Tropical Warm Pool International Cloud Experiment (TWP-ICE): Cloud and Rain Characteristics in the Australian Monsoon

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The impact of oceanic convection on its environment and the relationship between the characteristics of the convection and the resulting cirrus characteristics is still not understood. An intense airborne measurement campaign combined with an extensive network of ground-based observations is being planned for the region near Darwin, Northern Australia, during January-February, 2006, to address these questions. The Tropical Warm Pool – International Cloud Experiment (TWP-ICE) will be the first field program in the tropics that attempts to describe the evolution of tropical convection, including the large scale heat, moisture, and momentum budgets, while at the same time obtaining detailed observations ... continued below

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May, P. T.; Jakob, C. & Mather, J. H. May 30, 2004.

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The impact of oceanic convection on its environment and the relationship between the characteristics of the convection and the resulting cirrus characteristics is still not understood. An intense airborne measurement campaign combined with an extensive network of ground-based observations is being planned for the region near Darwin, Northern Australia, during January-February, 2006, to address these questions. The Tropical Warm Pool – International Cloud Experiment (TWP-ICE) will be the first field program in the tropics that attempts to describe the evolution of tropical convection, including the large scale heat, moisture, and momentum budgets, while at the same time obtaining detailed observations of cloud properties and the impact of the clouds on the environment. The emphasis will be on cirrus for the cloud properties component of the experiment. Cirrus clouds are ubiquitous in the tropics and have a large impact on their environment but the properties of these clouds are poorly understood. A crucial product from this experiment will be a dataset suitable to provide the forcing and testing required by cloud-resolving models and parameterizations in global climate models. This dataset will provide the necessary link between cloud properties and the models that are attempting to simulate them. The experiment is a collaboration between the U.S. Department of Energy (DOE) Atmospheric Radiation Measurement (ARM) Program, the Bureau of Meteorology (BoM), the National Aeronautics and Space Administration (NASA), the European Commission DG RTD-1.2, and several United States, Australian, Canadian, and European Universities. This experiment will be undertaken over a 4-week period in early 2006. January and February corresponds to the wet phase of the Australia monsoon. This season has been selected because, despite Darwin’s coastal location, the convection that occurs over and near Darwin at this time is largely of maritime origin with a large fetch over water. Based on previous experiments, the convection appears typical of maritime convection with widespread convection that has complex organization, but is not as deep or as intense as continental or coastal convection. Therefore, it is expected that the convection and cloud characteristics will be representative of conditions typical for wide areas of the tropics.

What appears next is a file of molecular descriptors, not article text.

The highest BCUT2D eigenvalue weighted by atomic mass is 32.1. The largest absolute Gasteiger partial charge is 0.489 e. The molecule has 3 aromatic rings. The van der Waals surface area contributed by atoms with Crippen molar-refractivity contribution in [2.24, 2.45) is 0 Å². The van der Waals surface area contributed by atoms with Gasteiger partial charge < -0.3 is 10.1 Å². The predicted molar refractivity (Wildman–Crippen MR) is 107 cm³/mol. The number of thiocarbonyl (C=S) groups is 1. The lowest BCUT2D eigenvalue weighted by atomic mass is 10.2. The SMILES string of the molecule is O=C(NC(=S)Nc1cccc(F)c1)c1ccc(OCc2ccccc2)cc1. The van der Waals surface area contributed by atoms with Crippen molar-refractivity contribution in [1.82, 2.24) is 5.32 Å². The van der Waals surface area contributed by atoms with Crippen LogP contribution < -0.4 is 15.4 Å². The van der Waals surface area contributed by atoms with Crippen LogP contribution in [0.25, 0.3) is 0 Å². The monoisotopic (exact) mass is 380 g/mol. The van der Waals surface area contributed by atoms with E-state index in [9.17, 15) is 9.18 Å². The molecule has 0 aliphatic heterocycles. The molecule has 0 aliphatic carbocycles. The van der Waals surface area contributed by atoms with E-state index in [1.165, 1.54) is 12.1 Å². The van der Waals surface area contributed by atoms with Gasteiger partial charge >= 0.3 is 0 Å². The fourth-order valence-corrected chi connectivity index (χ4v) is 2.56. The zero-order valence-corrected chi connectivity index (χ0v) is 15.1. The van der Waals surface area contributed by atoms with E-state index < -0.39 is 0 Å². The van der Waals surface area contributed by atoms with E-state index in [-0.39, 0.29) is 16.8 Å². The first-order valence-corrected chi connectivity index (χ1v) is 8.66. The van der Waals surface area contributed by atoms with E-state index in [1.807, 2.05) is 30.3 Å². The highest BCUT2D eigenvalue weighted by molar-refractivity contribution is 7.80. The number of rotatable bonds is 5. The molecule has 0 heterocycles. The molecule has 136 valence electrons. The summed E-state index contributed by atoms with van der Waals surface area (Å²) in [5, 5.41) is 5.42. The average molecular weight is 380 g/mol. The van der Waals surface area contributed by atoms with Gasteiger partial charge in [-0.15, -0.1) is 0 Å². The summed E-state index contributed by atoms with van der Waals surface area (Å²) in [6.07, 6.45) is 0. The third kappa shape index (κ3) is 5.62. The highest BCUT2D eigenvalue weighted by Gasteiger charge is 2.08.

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  • Report No.: DOE/ER-ARM-0401
  • Grant Number: DE-AC05-76RL01830
  • DOI: 10.2172/948103 | External Link
  • Office of Scientific & Technical Information Report Number: 948103
  • Archival Resource Key: ark:/67531/metadc900906

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  • May 30, 2004

Added to The UNT Digital Library

  • Sept. 27, 2016, 1:39 a.m.

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  • Feb. 17, 2017, 1:40 p.m.

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May, P. T.; Jakob, C. & Mather, J. H. Tropical Warm Pool International Cloud Experiment (TWP-ICE): Cloud and Rain Characteristics in the Australian Monsoon, report, May 30, 2004; United States. (digital.library.unt.edu/ark:/67531/metadc900906/: accessed December 11, 2017), University of North Texas Libraries, Digital Library, digital.library.unt.edu; crediting UNT Libraries Government Documents Department.